What an 8 day cruise looks like with Viking River Cruises

Ever since my husband Ed and I retired, cruising has become a favorite pastime. In February 2020 we completed our 25th cruise with Viking River Cruises after spending 13 days sailing the Norwegian Arctic Circle in search of the Northern Lights.

Like many others, we spent the next 15 months at home due to the pandemic. Then, a few weeks ago in early June, when travel restrictions were lifted and cruise liners resumed sailing, we booked an eight-day round trip from Portsmouth to Portsmouth aboard the Viking Venus, the the company’s newest ship which was launched in late May.

Courtesy of Sheila Davies The Viking Venus.

The Viking Venus.

Courtesy of Sheila Davies


We went straight to Portsmouth, a journey that took six hours. I packed too much because I was so excited to get dressed for dinners, and we had no airline baggage restrictions to consider.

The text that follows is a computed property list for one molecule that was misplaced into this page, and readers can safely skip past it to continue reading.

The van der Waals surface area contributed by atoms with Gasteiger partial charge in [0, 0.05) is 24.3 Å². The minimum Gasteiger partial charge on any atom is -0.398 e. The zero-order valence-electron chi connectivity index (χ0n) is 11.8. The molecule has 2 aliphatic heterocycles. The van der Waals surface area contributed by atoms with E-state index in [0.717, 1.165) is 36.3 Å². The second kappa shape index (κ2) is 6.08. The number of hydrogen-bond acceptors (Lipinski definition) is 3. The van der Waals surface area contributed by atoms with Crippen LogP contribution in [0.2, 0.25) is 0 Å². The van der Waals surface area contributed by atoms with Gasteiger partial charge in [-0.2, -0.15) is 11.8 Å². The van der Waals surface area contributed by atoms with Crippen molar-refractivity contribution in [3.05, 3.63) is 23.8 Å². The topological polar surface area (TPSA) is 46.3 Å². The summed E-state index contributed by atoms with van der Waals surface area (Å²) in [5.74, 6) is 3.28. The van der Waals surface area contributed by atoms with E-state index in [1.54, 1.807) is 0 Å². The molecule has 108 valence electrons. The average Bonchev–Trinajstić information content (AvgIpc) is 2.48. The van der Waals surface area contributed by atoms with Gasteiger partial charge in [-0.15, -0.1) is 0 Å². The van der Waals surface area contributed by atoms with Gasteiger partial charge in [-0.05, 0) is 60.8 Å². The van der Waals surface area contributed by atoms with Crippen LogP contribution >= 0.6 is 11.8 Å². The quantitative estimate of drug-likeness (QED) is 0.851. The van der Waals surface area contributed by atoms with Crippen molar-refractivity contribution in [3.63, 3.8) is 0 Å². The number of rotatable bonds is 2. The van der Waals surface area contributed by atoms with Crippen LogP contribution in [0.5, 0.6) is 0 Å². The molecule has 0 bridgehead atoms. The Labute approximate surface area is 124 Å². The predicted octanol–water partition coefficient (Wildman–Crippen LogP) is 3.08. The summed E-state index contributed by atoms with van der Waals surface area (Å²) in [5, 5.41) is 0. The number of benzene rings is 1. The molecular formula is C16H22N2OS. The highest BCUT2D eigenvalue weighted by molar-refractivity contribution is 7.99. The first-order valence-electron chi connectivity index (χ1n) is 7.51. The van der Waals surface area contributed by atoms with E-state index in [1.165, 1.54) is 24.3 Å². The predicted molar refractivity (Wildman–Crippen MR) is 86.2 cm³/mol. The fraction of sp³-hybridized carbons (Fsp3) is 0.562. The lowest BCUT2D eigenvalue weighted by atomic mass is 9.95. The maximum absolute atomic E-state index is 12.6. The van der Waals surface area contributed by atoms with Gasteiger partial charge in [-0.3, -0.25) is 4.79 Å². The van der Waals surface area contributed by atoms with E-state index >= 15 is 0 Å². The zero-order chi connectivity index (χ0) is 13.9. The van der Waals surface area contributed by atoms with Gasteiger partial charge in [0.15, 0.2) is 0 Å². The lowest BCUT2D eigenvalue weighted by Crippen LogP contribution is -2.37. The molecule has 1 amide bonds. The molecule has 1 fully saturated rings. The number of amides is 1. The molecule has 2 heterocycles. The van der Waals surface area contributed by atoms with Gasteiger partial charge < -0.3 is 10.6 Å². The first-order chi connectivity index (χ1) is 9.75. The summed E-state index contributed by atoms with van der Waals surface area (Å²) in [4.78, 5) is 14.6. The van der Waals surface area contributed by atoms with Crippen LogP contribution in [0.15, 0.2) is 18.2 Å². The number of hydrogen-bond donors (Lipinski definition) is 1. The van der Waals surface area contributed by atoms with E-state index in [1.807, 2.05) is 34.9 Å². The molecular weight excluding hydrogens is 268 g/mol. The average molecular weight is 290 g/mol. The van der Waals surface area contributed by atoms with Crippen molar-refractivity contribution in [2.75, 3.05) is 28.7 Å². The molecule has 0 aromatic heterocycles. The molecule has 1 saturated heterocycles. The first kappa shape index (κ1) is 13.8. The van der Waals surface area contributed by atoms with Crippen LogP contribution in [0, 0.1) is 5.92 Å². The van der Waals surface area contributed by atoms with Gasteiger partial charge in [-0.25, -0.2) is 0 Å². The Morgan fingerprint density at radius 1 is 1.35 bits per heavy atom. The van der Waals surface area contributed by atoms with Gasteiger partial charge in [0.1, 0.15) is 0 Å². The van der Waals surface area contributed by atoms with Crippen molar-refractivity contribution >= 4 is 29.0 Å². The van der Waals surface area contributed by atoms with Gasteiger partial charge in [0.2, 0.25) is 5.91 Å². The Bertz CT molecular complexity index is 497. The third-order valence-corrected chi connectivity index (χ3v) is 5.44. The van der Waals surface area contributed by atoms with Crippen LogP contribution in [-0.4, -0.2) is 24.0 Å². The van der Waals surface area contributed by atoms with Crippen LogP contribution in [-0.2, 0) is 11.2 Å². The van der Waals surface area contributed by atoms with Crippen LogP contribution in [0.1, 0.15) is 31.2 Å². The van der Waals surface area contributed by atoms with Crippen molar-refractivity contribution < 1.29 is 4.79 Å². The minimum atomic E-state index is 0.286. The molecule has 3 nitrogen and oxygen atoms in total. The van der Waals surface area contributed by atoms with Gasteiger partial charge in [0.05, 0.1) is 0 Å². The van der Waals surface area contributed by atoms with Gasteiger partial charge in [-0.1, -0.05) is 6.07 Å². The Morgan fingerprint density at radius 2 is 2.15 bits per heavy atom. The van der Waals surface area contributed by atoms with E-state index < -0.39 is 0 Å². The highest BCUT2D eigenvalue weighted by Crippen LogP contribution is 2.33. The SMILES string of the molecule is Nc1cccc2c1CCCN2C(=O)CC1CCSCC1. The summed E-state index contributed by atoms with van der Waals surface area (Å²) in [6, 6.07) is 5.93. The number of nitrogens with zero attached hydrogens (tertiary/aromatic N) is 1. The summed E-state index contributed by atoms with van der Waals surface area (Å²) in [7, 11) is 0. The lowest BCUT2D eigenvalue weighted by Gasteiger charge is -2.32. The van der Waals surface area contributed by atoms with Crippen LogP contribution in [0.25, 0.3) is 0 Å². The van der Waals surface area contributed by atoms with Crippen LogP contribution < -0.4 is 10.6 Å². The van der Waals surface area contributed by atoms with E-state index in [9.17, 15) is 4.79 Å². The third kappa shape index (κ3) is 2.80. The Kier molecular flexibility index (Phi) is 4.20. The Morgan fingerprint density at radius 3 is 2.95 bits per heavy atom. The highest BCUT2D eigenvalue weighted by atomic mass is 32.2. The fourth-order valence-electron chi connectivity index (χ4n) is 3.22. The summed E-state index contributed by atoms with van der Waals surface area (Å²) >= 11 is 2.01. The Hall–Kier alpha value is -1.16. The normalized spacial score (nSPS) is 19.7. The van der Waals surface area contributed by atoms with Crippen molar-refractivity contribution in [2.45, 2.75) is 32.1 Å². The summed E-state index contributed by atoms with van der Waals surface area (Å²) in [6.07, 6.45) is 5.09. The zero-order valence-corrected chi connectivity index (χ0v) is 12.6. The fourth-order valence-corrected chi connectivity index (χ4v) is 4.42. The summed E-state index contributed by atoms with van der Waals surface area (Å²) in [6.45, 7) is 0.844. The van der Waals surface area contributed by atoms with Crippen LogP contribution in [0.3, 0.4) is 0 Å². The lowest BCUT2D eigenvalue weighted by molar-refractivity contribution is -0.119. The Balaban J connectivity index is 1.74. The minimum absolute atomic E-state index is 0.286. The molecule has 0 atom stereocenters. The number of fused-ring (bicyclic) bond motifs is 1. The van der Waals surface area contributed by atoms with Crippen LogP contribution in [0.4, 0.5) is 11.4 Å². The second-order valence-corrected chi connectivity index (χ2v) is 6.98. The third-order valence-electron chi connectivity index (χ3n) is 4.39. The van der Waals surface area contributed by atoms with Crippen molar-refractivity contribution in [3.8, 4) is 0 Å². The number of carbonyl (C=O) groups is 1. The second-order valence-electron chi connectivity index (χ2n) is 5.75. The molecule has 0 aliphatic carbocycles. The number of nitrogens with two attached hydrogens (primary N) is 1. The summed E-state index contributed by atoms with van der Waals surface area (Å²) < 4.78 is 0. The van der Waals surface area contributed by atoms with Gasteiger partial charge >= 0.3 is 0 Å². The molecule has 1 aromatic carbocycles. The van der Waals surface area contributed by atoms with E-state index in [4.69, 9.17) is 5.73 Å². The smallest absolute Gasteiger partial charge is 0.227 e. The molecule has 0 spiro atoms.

Viking gave us confidence from the start of the trip.

Courtesy of Sheila Davies The Viking Venus.

Viking worker greeting guests as they arrive on board.

Courtesy of Sheila Davies


When we arrived at the terminal we were warmly welcomed and our suitcases were taken and sanitized before being delivered to our room on the boat. We had pre-checked in online for a set boarding time, so boarding was staggered and done in small groups. The whole process felt very safe and secure.

At the check-in counter, we were given a contact tracing medallion to keep with us at all times. This was not to track personal information, but simply to identify close contacts in case there was a suspected positive case on board.